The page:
Feb
11

Derek Jeter has more power to right than Albert Pujols

By

For Derek Jeter, taking the ball to right field is an art. Even as I write this sentence, three months removed from live baseball, I can picture the swing. Jeter takes his stride, closes his shoulders, extends his arms, and slaps an outside pitch between the first and second basemen for a single. Sometimes he pokes it down the line for a double. Other times he gets a pitch that catches too much of the plate and he sends it over the short porch in right. No matter the result it still looks pretty, even most of the outs.


Can you guess what this is a picture of?

Thanks to FanGraphs splits, we can see exactly how good Derek Jeter is on balls hit to right field. It comes as no surprise that in 2009 he was excellent. He put 164 balls in play to right field, dunking in 46 for singles, slapping 11 doubles and a triple, and hitting 12 home runs (which, as a reminder, do not count as ball in play). That’s a .398 batting average. Moreover, it’s a .676 SLG, adding up to a .278 ISO and a 1.074 OPS. Those are pretty excellent marks, especially for a right-handed hitter going the opposite way. It made me wonder how other right-handed hitters fared.

The first name that came to mind, of course, was Albert Pujols. He’s been the best player in baseball for a few years now, so I assumed that this resulted from his ability to hit to all fields. Yet, after checking the numbers I was a bit surprised. Yes, Pujols demonstrates power to all fields, and he does hit the ball to left better than right. That’s to be expected. But on ball hit to right field he’s no match for the mighty Jeter. Pujols has a .305 BA against a .537 SLG for an ISO of .232. That’s good, but it’s not Jeter. For our purposes, we’ll conveniently ignore the vast discrepancy in their pull numbers.

What about other prolific righty sluggers? Mark Reynolds of the Diamondbacks posted a .260/.349/.543 line overall, good for a .284 ISO. To right field he posted a .333 BA and a .611 SLG, a .278 ISO that matches Jeter’s. I’d still hand Jeter the edge here 1) because of his BA and 2) because he did it in nearly twice the opportunities — Reynolds had only 91 plate appearances in which he put a ball into right field, while Jeter had 176.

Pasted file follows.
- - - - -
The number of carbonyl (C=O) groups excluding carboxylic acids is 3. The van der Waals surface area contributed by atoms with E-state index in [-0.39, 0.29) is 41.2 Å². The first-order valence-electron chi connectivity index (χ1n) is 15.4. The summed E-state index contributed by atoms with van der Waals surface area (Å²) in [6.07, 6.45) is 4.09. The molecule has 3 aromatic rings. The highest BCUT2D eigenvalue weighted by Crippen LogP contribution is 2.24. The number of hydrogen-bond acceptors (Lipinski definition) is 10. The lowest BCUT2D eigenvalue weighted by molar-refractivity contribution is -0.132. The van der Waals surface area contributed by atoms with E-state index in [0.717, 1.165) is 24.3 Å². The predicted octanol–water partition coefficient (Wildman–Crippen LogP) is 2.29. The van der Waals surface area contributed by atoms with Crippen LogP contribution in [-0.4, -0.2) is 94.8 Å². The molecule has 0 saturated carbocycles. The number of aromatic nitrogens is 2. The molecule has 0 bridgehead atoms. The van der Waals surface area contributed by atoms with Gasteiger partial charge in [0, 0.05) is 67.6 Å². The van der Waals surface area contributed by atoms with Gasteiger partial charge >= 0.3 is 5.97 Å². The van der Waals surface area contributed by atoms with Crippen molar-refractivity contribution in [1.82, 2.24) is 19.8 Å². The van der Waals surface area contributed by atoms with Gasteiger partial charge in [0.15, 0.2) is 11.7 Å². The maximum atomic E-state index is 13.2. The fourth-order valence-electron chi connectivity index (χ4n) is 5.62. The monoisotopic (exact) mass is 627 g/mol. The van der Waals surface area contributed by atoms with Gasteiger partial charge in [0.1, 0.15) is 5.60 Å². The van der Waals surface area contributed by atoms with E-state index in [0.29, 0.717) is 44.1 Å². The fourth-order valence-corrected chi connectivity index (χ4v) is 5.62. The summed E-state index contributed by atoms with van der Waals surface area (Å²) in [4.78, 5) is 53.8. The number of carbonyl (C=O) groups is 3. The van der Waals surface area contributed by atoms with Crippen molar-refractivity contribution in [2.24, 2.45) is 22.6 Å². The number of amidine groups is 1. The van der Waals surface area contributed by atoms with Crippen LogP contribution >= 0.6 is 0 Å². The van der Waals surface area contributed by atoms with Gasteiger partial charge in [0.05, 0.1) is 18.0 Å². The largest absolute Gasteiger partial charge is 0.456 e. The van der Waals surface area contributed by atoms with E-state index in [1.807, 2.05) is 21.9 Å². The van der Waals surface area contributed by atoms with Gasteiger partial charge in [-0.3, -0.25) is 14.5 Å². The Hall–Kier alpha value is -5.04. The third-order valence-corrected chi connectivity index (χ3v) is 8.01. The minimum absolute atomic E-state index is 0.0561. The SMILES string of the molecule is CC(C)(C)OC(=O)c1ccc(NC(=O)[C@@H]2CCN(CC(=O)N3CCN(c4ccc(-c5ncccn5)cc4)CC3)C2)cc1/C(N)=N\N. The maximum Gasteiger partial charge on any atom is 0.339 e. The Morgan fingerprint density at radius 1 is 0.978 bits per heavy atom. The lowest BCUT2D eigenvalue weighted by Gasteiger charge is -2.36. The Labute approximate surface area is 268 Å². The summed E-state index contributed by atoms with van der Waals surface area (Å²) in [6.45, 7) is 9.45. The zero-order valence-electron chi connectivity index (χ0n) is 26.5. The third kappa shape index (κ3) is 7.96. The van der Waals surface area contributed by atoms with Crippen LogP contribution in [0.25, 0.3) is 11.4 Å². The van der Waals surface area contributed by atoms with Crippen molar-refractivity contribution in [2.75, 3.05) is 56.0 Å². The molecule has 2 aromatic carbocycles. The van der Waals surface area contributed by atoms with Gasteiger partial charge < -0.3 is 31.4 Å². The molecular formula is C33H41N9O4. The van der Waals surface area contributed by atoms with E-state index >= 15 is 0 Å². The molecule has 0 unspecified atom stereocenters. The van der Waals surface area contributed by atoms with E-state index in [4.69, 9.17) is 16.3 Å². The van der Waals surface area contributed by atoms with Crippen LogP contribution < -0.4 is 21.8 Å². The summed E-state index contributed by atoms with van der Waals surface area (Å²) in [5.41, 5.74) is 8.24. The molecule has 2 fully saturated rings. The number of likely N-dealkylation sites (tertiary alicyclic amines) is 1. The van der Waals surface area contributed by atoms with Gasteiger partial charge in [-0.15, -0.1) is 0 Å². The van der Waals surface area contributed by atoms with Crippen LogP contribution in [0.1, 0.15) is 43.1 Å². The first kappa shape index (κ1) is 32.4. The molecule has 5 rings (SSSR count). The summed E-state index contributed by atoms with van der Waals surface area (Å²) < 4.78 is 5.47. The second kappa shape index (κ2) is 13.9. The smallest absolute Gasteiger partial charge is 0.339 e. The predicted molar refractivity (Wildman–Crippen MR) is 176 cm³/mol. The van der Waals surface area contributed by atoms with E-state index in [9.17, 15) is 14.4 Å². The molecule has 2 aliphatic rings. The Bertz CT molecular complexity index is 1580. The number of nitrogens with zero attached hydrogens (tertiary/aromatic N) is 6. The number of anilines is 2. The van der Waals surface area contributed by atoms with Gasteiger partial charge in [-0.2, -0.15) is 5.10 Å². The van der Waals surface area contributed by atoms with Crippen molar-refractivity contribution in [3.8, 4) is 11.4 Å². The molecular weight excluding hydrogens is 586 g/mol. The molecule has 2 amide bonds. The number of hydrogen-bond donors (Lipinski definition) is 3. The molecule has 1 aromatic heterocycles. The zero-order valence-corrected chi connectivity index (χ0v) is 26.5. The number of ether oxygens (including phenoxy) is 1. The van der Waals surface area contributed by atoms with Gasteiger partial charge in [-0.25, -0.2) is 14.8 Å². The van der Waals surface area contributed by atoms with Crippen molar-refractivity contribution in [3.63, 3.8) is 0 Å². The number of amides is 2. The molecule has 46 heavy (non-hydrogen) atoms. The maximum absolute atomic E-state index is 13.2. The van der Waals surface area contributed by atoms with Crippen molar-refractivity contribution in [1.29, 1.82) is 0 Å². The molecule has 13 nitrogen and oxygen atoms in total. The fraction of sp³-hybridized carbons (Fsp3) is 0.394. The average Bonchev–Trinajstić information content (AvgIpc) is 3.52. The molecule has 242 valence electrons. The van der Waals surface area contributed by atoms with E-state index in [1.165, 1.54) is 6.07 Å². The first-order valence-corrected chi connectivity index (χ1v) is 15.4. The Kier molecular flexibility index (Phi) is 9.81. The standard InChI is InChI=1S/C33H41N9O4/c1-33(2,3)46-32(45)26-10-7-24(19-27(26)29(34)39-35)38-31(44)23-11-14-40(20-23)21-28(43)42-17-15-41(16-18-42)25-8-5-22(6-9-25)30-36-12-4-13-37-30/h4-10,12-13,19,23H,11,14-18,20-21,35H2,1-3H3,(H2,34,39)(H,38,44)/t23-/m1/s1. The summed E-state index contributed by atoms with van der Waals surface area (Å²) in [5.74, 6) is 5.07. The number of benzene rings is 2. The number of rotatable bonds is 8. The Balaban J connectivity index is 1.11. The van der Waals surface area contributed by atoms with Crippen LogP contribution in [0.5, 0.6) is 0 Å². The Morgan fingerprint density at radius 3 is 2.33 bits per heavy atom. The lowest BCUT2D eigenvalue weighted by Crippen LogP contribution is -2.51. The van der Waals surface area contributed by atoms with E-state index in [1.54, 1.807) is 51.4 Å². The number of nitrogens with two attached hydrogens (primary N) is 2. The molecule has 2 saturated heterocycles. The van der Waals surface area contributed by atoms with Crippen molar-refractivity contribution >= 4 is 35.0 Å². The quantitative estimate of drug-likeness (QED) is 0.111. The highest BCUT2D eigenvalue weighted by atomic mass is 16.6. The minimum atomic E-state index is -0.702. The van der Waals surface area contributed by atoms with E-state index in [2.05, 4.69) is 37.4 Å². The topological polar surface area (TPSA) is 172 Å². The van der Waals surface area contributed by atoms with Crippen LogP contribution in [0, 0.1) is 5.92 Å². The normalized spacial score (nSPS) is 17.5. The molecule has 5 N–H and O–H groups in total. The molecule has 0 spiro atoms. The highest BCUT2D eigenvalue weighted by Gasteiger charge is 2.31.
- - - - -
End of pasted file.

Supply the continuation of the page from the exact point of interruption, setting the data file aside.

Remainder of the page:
Derrek Lee of the Cubs had a resurgent year, hitting .306/.393/.579 for an ISO of .273. He did demonstrate more power to right than Jeter, posting a .284 ISO in 112 attempts. His batting average fell far below Jeter’s though, at .275. In terms of power, sure, he outhit Jeter. But in terms of overall proficiency, it’s all Derek.

Surprisingly, Jason Bay demonstrated good power to right field in 2009. As a right-handed hitter playing half his games at Fenway, clearly he posted better numbers to left field — a .466 ISO, which is nearly, but not quite, Pujolsian. He also posted a .262 ISO to right field, which lags behind Jeter a bit. Like most other hitters, Bay’s batting average to right wasn’t quite up to par, either, at .262, and he also had only 61 plate appearances in which he hit a ball to right field.

You know who killed the ball to right field? Nelson Cruz. He had 80 plate appearances where he hit a ball to right, and posted a .291 batting average and .646 SLG for a .354 ISO. The power came almost exclusively off home runs, as he hit nine to right. His only other extra base hit was a double. But, again, his sample was less than half of Jeter’s.

Among the more important points here is the ability to frequently take the ball the other way. It’s one thing that Jeter posts monstrous rate stats when hitting the ball to the opposite field. It’s quite another that he does it so often. He actually hit four more balls to right last season than he did to left. It makes me wonder why pitchers continue to work him outside.

To end this on a further high note, Jeter’s career numbers when hitting the ball to right field: .373 BA, .954 OPS, .211 ISO. Pretty damn impressive over a 14-year career.

Credit: AP Photo/Kathy Willens

Categories : Offense

49 Comments»

  1. Brian says:

    Great post, but these pictures of fat women are killing me. Can’t we find a new RAB advertiser?

    • larryf says:

      Derek goes to right and you should too when looking at the ad….

    • 1) This is completely off-topic.

      2) Are you willing to compensate us to the level of this advertiser?

      • radnom says:

        Just some advice, but if you always take that attitude people are going to start blocking them. Personally, I turn off my adblocking software for site I want to support (like RAB), but if the ads ever became obtrusive it wouldn’t matter how much I like the site, they would be blocked.

        That said, I don’t think these ads are bad and they are on every site these days. Nothing wrong with a few fatties.

        • Out of curiosity: If you use adblocking software (I don’t), do you not see anything in the little squares where the ads are?

          And does your use of this actually mean RAB doesn’t get the money for your pageview? I assume web ad money is linked to pageviews.

          • radnom says:


            Out of curiosity: If you use adblocking software (I don’t), do you not see anything in the little squares where the ads are?

            Depends on the site, but usually it renders it as if the ads were never there (there would not be a blank square). Again, that works better on some sites than others.


            And does your use of this actually mean RAB doesn’t get the money for your pageview? I assume web ad money is linked to pageviews.

            This I’m less sure of, and I’m sure different advertisers operate differently, but the advertiser does not have access to accurate pageview numbers for RAB. For pageview based ad services, compensation depends on how often the ad is loaded on the site, which is negatively affected by adblocking software.